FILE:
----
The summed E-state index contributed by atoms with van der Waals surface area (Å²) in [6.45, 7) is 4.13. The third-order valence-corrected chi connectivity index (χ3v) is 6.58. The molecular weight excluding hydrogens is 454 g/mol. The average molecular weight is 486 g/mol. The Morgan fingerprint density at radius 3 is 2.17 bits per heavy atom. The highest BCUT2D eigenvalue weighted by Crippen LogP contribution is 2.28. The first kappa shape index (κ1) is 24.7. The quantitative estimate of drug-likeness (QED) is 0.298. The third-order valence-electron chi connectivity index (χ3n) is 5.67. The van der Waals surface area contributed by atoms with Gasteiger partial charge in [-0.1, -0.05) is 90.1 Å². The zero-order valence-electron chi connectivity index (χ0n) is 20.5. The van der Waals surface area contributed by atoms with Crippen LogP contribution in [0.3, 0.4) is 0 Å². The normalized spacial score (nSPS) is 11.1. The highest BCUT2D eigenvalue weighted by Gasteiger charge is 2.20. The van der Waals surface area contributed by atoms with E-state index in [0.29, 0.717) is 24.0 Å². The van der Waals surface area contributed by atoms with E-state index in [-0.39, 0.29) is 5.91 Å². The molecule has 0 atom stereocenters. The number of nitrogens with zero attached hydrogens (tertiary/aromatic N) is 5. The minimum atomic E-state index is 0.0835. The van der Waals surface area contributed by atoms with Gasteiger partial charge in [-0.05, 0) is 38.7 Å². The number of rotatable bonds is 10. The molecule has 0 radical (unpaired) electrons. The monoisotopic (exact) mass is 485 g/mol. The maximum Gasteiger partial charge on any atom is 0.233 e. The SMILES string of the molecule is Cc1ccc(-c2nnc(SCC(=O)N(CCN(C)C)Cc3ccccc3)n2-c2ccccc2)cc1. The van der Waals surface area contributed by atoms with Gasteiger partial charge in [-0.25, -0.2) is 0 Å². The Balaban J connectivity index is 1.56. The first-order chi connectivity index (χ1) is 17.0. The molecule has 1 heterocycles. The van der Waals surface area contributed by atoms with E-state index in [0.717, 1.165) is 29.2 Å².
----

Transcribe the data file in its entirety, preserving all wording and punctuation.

The summed E-state index contributed by atoms with van der Waals surface area (Å²) in [6.45, 7) is 4.13. The third-order valence-corrected chi connectivity index (χ3v) is 6.58. The molecular weight excluding hydrogens is 454 g/mol. The average molecular weight is 486 g/mol. The Morgan fingerprint density at radius 3 is 2.17 bits per heavy atom. The highest BCUT2D eigenvalue weighted by Crippen LogP contribution is 2.28. The first kappa shape index (κ1) is 24.7. The quantitative estimate of drug-likeness (QED) is 0.298. The third-order valence-electron chi connectivity index (χ3n) is 5.67. The van der Waals surface area contributed by atoms with Gasteiger partial charge in [-0.1, -0.05) is 90.1 Å². The zero-order valence-electron chi connectivity index (χ0n) is 20.5. The van der Waals surface area contributed by atoms with Crippen LogP contribution in [0.3, 0.4) is 0 Å². The normalized spacial score (nSPS) is 11.1. The highest BCUT2D eigenvalue weighted by Gasteiger charge is 2.20. The van der Waals surface area contributed by atoms with E-state index in [0.29, 0.717) is 24.0 Å². The van der Waals surface area contributed by atoms with E-state index in [-0.39, 0.29) is 5.91 Å². The molecule has 0 atom stereocenters. The number of nitrogens with zero attached hydrogens (tertiary/aromatic N) is 5. The minimum atomic E-state index is 0.0835. The van der Waals surface area contributed by atoms with Gasteiger partial charge in [-0.05, 0) is 38.7 Å². The number of rotatable bonds is 10. The molecule has 0 radical (unpaired) electrons. The monoisotopic (exact) mass is 485 g/mol. The maximum Gasteiger partial charge on any atom is 0.233 e. The SMILES string of the molecule is Cc1ccc(-c2nnc(SCC(=O)N(CCN(C)C)Cc3ccccc3)n2-c2ccccc2)cc1. The van der Waals surface area contributed by atoms with Gasteiger partial charge in [-0.25, -0.2) is 0 Å². The Balaban J connectivity index is 1.56. The first-order chi connectivity index (χ1) is 17.0. The molecule has 1 heterocycles. The van der Waals surface area contributed by atoms with E-state index in [0.717, 1.165) is 29.2 Å².